Before going any further, one notices that Street ranks dead last in WAR, but let’s not read too much into that at this point. One very key point with regard to Street is his light innings load. He has had his share of nagging injuries over the years, and has not logged as many as 60 innings in a season since 2009. The other 13 hurlers’ cumulative 2012-14 innings totals are in a fairly narrow band between 153 1/3 and 180 1/3 IP, and Street lags well behind all of them. This is a legitimate major strike against Street and any argument he might have for impact closer status.

Street’s 2012-14 walk rate is the 4th lowest among this group, but his K rate is 5th lowest, and the spread between the two is the 4th lowest. His ERA- is the 5th best, but his FIP- is the 2nd worst. This is largely due to his exceedingly odd 2013 season, when he somehow allowed 12 HR – but only 17 earned runs – in 56 2/3 IP. By comparison, Craig Kimbrel has allowed 11 HR – in his career.

Just by looking at this summary info, it is easy to conclude that Street is not an elite, impact closer. The stratospheric K rates of Kimbrel, Aroldis Chapman, Greg Holland and Kenley Jansen give them extreme margin for error with regard to contact management. How long they will be able to maintain such dominance is another question, but they reside on their own plane for now. Can Street match up with the next group of closers behind them?

It is interesting to note the respective differences between each closer’s ERA- and FIP-. With the exception of Street and Rafael Soriano, the differences are fairly nominal. Street’s is by far the largest. Which is more indicative of Street’s true talent level – his 56 ERA-, or his 99 FIP-? His ability to manage contact should be at the core of the answer. True talent should be the driver of his WAR, so answering this question is a big deal. To this end, let’s take a closer look at his 2013 and 2014 plate appearance outcome frequency and production by BIP type data. First, the frequency information:

FREQ – 2013
Street % REL PCT
K 20.7% 107 48
BB 6.3% 84 46
POP 13.4% 177 99
FLY 38.2% 136 99
LD 19.1% 89 6
GB 29.3% 68 1

FREQ – 2014
Street % REL PCT
K 28.0% 138 93
BB 5.6% 72 20
POP 9.2% 120 86
FLY 34.2% 123 98
LD 21.1% 101 38
GB 35.5% 81 7

Street’s K and BB rate percentile ranks of 48 and 46 in 2013 were quite ordinary, especially for a closer. They have moved in the right direction this season, to 93 and 20, respectively, but still don’t stand out in this population of closers. Street is clearly a popup/fly ball pitcher. His 13.4% popup rate (99 percentile rank) in 2013 was exceptional, and though it has declined a bit in 2014, his percentile rank remains high at 86. His grounder percentile ranks in both seasons have been extremely low, at 1 and 7, respectively. Having such an extreme popup/fly ball tendency can be a positive, but it does come with raised home run risk, which Street bore the brunt of in 2013.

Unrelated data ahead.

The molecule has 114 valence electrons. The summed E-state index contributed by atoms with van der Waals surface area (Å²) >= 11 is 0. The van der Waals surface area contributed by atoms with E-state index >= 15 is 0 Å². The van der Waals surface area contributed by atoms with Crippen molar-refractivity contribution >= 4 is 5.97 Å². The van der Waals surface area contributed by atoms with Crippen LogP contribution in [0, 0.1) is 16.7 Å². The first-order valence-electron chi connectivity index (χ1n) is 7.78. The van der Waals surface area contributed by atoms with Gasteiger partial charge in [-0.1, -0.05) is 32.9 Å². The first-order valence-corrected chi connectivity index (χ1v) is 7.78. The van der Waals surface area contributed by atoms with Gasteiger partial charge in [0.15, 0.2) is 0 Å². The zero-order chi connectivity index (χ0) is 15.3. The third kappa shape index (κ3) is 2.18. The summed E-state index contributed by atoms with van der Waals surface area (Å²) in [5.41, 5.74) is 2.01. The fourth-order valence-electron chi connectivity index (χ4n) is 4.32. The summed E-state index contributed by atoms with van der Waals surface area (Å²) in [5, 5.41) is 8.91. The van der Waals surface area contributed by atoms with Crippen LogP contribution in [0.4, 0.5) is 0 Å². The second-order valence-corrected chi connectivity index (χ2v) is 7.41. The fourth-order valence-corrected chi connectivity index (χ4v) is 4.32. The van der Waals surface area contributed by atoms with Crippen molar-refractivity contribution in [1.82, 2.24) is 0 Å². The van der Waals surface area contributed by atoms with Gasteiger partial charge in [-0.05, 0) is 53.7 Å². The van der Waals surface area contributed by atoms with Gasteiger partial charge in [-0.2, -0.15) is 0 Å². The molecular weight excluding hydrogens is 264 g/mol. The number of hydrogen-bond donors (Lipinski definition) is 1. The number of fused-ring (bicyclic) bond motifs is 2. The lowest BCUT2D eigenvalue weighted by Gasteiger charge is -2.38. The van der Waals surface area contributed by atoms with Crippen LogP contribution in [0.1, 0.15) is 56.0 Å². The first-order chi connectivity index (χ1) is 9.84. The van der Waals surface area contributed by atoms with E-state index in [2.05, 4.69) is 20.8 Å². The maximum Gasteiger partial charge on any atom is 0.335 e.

Now let’s take a look at the production by BIP type allowed by Street in 2013-14, both before and after adjustment for context:

PROD – 2013
FLY 0.250 0.783 97 64
LD 0.733 1.133 144 109
GB 0.130 0.130 28 96
ALL BIP 0.273 0.553 93 80
ALL PA 0.213 0.262 0.430 87 76 2.70 3.38 2.94

PROD – 2014
FLY 0.308 0.731 108 97
LD 0.500 0.563 50 88
GB 0.037 0.037 2 59
ALL BIP 0.228 0.380 53 82
ALL PA 0.158 0.207 0.263 44 64 1.06 1.67 2.42

The actual production allowed by Street on each BIP type is indicated in the AVG and SLG columns, and is converted to run values and compared to MLB average in the REL PRD column. That figure is then adjusted for context, such as home park, team defense, luck, etc., in the ADJ PRD column. In the three right-most columns, his actual ERA, his calculated component ERA based on actual production allowed, and his “tru” ERA, which is adjusted for context, are all presented. For the purposes of this exercise, SH and SF are included as outs and HBP are excluded from the OBP calculation.

First, let’s get back to those 12 homers allowed by Street in 2013. Despite that fact, Street allowed lower than MLB average actual fly ball production (97 REL PRD) WITHOUT adjustment for context. Included among that group of homers were a bunch of cheap ones, particularly at home. Recall that Petco’s fences were brought in for the 2013 season, quite significantly. The park inflated homers last season, but for some reason, isn’t doing the same this season. I’ll put that fact into the “requires further study” pile. Anyway, after adjusting for Street’s hard and soft fly rates, his 2013 ADJ PRD on fly balls drops substantially to 64. Interestingly, Street has allowed just three HR so far in 2014, but has allowed harder overall fly ball contact (97 ADJ PRD).

The average authority of the liners allowed by Street was above average in 2013 (109 ADJ PRD) and below average in 2014 (88 ADJ PRD). Let’s call that average, on balance. He has allowed extremely low levels of actual production on grounders in both 2013 (28 REL PRD) and 2014 (2 REL PRD), but those figures move closer to the average range after adjustment for context, to 96 and 59 in 2013 and 2014, respectively. Overall, Street posted relatively uniform ADJ PRD figures on all BIP – or Adjusted Contact Scores – of 80 and 82 in 2013 and 2014. Add back the K’s and BB’s, and Street’s “tru” ERAs for those two seasons are 2.94 and 2.42, or 76 and 64, relative to the league.